Attention focus and balance control in young and older adults
MetadataShow full item record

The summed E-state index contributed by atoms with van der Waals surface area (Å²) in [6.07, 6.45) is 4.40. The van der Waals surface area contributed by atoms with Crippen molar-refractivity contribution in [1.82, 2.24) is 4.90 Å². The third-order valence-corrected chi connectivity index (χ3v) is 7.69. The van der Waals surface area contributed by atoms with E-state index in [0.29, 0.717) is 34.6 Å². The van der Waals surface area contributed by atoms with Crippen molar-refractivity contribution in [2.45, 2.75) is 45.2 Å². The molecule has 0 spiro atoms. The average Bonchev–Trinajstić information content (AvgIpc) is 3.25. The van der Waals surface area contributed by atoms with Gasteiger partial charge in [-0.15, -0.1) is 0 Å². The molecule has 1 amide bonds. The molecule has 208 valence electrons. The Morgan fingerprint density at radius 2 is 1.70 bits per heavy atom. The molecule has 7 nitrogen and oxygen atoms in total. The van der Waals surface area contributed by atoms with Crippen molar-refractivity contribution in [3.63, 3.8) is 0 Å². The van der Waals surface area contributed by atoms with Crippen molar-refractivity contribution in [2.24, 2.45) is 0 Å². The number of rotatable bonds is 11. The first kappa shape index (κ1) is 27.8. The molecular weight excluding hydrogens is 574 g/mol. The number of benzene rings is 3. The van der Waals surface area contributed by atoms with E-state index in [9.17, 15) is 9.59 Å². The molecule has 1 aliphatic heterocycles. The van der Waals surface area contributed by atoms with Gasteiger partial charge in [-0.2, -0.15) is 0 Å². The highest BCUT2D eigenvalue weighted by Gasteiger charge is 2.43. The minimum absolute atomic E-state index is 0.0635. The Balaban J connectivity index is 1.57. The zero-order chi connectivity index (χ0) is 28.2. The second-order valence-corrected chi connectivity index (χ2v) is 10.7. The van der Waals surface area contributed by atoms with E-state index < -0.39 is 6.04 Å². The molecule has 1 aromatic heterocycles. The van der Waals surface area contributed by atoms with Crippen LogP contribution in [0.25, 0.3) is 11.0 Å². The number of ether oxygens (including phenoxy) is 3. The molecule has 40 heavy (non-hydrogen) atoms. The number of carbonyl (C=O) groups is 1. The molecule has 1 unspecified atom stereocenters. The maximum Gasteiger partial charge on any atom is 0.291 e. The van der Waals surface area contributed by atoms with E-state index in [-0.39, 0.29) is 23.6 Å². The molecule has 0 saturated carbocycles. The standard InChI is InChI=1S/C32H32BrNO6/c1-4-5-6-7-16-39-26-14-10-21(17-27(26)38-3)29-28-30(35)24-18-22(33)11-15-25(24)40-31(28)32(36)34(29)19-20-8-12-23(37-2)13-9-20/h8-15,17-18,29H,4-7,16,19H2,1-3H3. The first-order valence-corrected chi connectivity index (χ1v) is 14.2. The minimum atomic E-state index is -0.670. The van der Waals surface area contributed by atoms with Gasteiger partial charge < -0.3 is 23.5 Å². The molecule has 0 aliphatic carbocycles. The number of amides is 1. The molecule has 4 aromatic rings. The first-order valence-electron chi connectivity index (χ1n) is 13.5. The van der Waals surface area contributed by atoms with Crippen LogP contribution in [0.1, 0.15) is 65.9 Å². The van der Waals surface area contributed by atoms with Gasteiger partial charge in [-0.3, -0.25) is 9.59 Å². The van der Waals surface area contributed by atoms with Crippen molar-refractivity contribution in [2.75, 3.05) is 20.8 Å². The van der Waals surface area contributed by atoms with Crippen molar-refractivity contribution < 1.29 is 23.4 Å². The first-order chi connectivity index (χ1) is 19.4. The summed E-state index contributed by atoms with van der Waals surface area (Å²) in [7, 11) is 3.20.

This thesis investigated attention focus and balance control in eighteen healthy young adults and eighteen healthy older adults. All participants performed sixteen consecutive trials of a balance task which involved standing for 30-s on an unstable platform that could rotate only in the roll direction. There were no attention focus instructions provided on any of the sixteen trials. Following the completion of the initial and final attempt in the series, participants reported "where" their attention had been focused when performing the task. The results showed differences in balance between young and older adults and improvements in balance with practice in both young and older adults. However, there were no differences in attention focus strategies between young and older adults. Both age groups directed attention to multiple sources during the balance task. An equal focus on internal (i.e., feet, trunk, and other body parts) and external (i.e., the platform) sources with little focus on events not related to the task dominated on the first attempt of the balance task. Focus on internal sources was maintained and focus on events not related to the task increased at the expense of focus on external sources on the final attempt of the balance task. Following the series of sixteen trials to establish "natural" attention focus, participants performed three randomly presented trials, each with specific attention focus instructions (i.e., think about minimizing movements of the feet, the trunk, or the platform). The results showed that, in contrast to the literature, instructions to focus on an internal source, the trunk, actually augmented control of the task as reflected in reduced trunk sway whereas instructions to focus on an internal source, the feet, or an external source, the platform, did not benefit performance on the task. Thus, the distance fi-om the interaction point of the body with the external source is critical and may not depend on whether the source is internal or external. Thus, a global attention focus instruction may not be beneficial and the nature of the task should be considered when adopting attention focus instructions for young and older adults.